9/11 - Homily
Mass in remembrance of those who lost their lives on 9/11/01: tonight, SAA Church, 7:30. All are encouraged to attend.
Here is the homily (more or less) I gave at Mass this morning (yes, we have Mass during the week - every day!!):
Last night was a great night here. A great night! We had our first Sunday night Mass, and it was very well attended. Then, our youth group Kick-Off party was excellent; it, too, was very well attended. It was a very festive night, as we worshipped together, open to the Spirit. The teens that came to the party had a lot of fun! I thank you all for your prayers for our youth, and ask you to continue to pray for our youth ministry program.
The Pharisees liked to walk some fine lines. We especially see in today’s Gospel (Lk 6:6-11) that they walk the fine line of having faith without reason. They appear to be men of faith; they believe in God and want to follow Him. But, they don’t appear to have much sense in living out God’s Law. Jesus corrects them yet again, this time on the issue of healing a man with a withered hand on the sabbath: “is it lawful to do good on the sabbath rather than to do evil, to save life rather than to destroy it?” He is pointing out to them and to us that it would make no sense not to heal this man just because it is the sabbath. Of course Christ should heal this man, and he does. Of course we should help someone who is in need whenever we can. That is God’s Law; it involves faith and reason.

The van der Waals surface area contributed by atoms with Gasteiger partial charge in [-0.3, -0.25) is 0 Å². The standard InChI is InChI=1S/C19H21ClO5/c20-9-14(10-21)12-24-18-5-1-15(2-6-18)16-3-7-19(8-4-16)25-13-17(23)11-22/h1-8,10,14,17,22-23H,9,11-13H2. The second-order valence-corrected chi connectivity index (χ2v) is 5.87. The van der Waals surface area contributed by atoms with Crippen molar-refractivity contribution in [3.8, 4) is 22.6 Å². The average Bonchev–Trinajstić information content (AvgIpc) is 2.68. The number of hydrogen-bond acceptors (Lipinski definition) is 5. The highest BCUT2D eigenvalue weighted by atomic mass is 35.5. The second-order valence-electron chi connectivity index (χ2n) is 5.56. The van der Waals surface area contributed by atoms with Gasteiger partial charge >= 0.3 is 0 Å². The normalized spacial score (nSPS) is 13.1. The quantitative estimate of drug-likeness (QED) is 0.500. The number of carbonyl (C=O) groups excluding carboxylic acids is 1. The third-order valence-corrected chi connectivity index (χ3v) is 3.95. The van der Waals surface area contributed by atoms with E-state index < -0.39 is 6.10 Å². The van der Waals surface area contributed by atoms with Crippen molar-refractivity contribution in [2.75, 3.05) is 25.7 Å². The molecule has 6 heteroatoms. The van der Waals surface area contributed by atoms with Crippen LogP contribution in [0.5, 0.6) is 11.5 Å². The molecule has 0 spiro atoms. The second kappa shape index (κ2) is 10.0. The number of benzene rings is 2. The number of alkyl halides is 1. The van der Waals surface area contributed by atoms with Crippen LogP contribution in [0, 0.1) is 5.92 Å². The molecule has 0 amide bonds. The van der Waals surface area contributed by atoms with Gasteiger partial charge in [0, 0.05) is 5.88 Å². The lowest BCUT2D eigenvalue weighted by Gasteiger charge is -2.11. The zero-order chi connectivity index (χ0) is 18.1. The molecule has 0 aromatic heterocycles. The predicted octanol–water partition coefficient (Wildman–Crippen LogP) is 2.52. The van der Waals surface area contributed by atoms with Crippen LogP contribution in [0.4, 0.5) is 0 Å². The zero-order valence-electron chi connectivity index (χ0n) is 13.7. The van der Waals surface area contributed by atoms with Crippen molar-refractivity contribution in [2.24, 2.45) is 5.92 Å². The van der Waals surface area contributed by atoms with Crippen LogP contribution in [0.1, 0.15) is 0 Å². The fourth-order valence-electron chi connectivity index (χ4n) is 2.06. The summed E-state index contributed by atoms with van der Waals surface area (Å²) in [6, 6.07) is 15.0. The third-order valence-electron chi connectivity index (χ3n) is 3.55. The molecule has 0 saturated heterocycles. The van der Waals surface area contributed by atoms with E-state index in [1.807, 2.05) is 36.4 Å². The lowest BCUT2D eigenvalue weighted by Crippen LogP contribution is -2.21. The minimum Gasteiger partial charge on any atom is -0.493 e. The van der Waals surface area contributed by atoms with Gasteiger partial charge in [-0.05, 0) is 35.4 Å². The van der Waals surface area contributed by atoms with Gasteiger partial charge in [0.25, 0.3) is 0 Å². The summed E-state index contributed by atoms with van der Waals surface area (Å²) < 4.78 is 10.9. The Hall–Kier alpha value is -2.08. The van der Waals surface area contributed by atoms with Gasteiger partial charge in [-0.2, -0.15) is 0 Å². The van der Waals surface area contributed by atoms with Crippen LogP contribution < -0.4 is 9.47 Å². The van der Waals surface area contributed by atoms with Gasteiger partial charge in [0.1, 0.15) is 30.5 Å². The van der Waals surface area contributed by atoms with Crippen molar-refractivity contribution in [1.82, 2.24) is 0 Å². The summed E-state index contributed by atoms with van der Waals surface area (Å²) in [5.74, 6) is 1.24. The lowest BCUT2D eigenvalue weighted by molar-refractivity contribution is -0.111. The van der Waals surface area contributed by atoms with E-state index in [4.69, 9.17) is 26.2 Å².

Hearing the Gospel with faith and reason means that we believe in what God has revealed to us, and our minds can make some kind of sense of it. It is the Truth, and the Truth makes sense! It appeals to both faith and reason. We are very blessed in our Catholic faith to approach Divine Revelation in that way. There is really no other religion on Earth that proposes both faith and reason the way the Church does.
One of the priests from my seminary gave a great homily just after 9/11 five years ago. He pointed out how the terrorist attacks are examples of faith without reason. These men truly believed they were doing the Will of God that day. They were men of great faith in their God. But, they applied no reason to their faith. It makes no sense to believe that God willed them to fly airplanes into buildings. God would never actively will someone to harm or kill innocent persons.
As we approach this Eucharist this morning, we remember those who were killed in those heinous and evil crimes. We take comfort in our hope that they are among the Communion of Saints. If they are, they will be with us in a few minutes. In the Eucharist, Heaven and Earth meet. The saints are present at every Mass, even though we can’t see them. We pray that the victims of 9/11 are among the Communion of Saints, and that they will join us in a few minutes in this Chamber of Heaven.